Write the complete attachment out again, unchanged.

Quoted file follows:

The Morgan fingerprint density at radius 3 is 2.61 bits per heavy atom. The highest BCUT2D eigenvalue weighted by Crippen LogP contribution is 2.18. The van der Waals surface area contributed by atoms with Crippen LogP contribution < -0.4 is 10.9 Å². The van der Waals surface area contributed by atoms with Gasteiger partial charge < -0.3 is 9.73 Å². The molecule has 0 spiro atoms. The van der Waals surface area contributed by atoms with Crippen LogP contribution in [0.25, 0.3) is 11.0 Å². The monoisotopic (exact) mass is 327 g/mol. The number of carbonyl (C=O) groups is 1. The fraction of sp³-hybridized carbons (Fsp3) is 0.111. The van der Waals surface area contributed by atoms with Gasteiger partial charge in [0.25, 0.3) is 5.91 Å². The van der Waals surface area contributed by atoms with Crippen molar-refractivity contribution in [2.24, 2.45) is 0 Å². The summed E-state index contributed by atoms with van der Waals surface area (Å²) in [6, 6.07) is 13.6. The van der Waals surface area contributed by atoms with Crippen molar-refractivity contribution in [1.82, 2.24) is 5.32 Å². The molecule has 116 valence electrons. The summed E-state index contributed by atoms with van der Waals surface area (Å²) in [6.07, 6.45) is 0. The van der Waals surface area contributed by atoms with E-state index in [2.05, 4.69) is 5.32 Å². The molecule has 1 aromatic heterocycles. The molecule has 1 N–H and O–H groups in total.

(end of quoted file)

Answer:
The Morgan fingerprint density at radius 3 is 2.61 bits per heavy atom. The highest BCUT2D eigenvalue weighted by Crippen LogP contribution is 2.18. The van der Waals surface area contributed by atoms with Crippen LogP contribution < -0.4 is 10.9 Å². The van der Waals surface area contributed by atoms with Gasteiger partial charge < -0.3 is 9.73 Å². The molecule has 0 spiro atoms. The van der Waals surface area contributed by atoms with Crippen LogP contribution in [0.25, 0.3) is 11.0 Å². The monoisotopic (exact) mass is 327 g/mol. The number of carbonyl (C=O) groups is 1. The fraction of sp³-hybridized carbons (Fsp3) is 0.111. The van der Waals surface area contributed by atoms with Gasteiger partial charge in [0.25, 0.3) is 5.91 Å². The van der Waals surface area contributed by atoms with Crippen molar-refractivity contribution in [2.24, 2.45) is 0 Å². The summed E-state index contributed by atoms with van der Waals surface area (Å²) in [6, 6.07) is 13.6. The van der Waals surface area contributed by atoms with Crippen molar-refractivity contribution in [1.82, 2.24) is 5.32 Å². The molecule has 116 valence electrons. The summed E-state index contributed by atoms with van der Waals surface area (Å²) in [6.07, 6.45) is 0. The van der Waals surface area contributed by atoms with E-state index in [2.05, 4.69) is 5.32 Å². The molecule has 1 aromatic heterocycles. The molecule has 1 N–H and O–H groups in total.